Gunning Daily News
November 21, 2011 4:58 pm
Q: How can I get a low down payment loan?
A: Such loans are offered by government agencies and private lenders, including nonprofit groups and employers. In fact, there are government programs at both the federal and state level to help cash-strapped buyers. Under many state housing agency guidelines, borrowers must usually be first-time homebuyers or have a limited family income to qualify for low down payment loans.
The Department of Housing and Urban Development (HUD) offers several programs through the Federal Housing Administration (FHA) that require down payments of 3 to 5 percent.
Fannie Mae, the nation’s largest supplier of home mortgage funds, has a popular program for low- and moderate-income homebuyers called Community Home Buyers. Under the program, borrowers may buy with just 3 percent down—with a 2 percent gift from family members, a government program, or nonprofit group—and obtain private mortgage insurance to protect the lender against default. The program is available through participating mortgage lenders and requires that borrowers take a home-buyer education course.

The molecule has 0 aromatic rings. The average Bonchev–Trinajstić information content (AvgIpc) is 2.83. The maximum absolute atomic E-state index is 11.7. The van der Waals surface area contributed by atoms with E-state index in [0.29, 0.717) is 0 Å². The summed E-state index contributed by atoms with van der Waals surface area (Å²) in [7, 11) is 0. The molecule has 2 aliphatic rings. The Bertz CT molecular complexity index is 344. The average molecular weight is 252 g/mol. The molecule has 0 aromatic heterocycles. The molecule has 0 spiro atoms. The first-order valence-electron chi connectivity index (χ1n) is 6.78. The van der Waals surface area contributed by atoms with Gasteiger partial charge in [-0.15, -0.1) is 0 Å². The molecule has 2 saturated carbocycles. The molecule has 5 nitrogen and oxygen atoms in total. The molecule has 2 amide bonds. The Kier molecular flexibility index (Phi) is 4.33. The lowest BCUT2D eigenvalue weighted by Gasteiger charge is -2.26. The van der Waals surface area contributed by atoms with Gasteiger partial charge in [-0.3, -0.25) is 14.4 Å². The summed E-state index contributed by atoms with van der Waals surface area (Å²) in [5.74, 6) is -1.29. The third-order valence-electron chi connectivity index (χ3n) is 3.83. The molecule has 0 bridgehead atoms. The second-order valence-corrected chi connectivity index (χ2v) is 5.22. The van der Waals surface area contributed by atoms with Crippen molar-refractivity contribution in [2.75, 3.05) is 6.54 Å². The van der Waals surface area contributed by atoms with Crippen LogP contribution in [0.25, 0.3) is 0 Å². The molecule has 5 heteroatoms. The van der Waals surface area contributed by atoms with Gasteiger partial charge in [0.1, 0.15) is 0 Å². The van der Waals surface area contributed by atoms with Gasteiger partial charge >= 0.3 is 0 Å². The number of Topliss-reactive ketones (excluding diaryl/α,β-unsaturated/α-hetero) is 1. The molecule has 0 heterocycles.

November 18, 2011 4:28 pm
Family gatherings, entertaining and festive decorations are among the highlights of the holiday season. According to the United States Fire Administration, during the Thanksgiving, Hanukkah, Christmas, Kwanzaa, and New Year’s season, there is an elevated risk for home fires due to extensive cooking, decorations, home heating and open flames.
Paul Davis Emergency Services, a provider of fire damage and water damage clean up and restoration services for residential and commercial properties offers the following tips to make the holidays safe for you and your family.
Holiday Decorations: Decorate with non-combustible or flame-resistant materials. Never use lighted candles on a tree, evergreens or other flammable materials. Don’t place candles near children, pets or gift wrapping.